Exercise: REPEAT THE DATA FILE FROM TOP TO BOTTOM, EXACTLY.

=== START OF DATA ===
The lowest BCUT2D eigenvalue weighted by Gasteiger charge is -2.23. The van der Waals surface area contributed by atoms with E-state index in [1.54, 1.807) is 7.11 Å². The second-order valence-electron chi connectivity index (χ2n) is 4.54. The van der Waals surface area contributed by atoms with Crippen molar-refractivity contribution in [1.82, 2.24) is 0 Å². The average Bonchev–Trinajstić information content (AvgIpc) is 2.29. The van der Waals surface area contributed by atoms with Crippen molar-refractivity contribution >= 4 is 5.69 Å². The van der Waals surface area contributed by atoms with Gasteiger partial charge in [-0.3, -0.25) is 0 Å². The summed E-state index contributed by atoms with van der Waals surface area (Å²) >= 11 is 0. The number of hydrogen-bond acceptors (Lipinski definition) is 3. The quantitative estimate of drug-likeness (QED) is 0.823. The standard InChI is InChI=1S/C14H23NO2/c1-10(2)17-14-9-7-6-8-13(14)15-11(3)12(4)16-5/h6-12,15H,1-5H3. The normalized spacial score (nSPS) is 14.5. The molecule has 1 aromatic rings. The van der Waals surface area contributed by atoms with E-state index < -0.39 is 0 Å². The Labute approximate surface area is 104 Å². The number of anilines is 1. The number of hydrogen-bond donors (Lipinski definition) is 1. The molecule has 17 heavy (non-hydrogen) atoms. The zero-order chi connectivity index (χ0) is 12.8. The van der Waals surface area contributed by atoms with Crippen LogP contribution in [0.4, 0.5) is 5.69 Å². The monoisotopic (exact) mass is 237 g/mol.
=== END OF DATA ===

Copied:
The lowest BCUT2D eigenvalue weighted by Gasteiger charge is -2.23. The van der Waals surface area contributed by atoms with E-state index in [1.54, 1.807) is 7.11 Å². The second-order valence-electron chi connectivity index (χ2n) is 4.54. The van der Waals surface area contributed by atoms with Crippen molar-refractivity contribution in [1.82, 2.24) is 0 Å². The average Bonchev–Trinajstić information content (AvgIpc) is 2.29. The van der Waals surface area contributed by atoms with Crippen molar-refractivity contribution >= 4 is 5.69 Å². The van der Waals surface area contributed by atoms with Gasteiger partial charge in [-0.3, -0.25) is 0 Å². The summed E-state index contributed by atoms with van der Waals surface area (Å²) >= 11 is 0. The number of hydrogen-bond acceptors (Lipinski definition) is 3. The quantitative estimate of drug-likeness (QED) is 0.823. The standard InChI is InChI=1S/C14H23NO2/c1-10(2)17-14-9-7-6-8-13(14)15-11(3)12(4)16-5/h6-12,15H,1-5H3. The normalized spacial score (nSPS) is 14.5. The molecule has 1 aromatic rings. The van der Waals surface area contributed by atoms with E-state index < -0.39 is 0 Å². The Labute approximate surface area is 104 Å². The number of anilines is 1. The number of hydrogen-bond donors (Lipinski definition) is 1. The molecule has 17 heavy (non-hydrogen) atoms. The zero-order chi connectivity index (χ0) is 12.8. The van der Waals surface area contributed by atoms with Crippen LogP contribution in [0.4, 0.5) is 5.69 Å². The monoisotopic (exact) mass is 237 g/mol.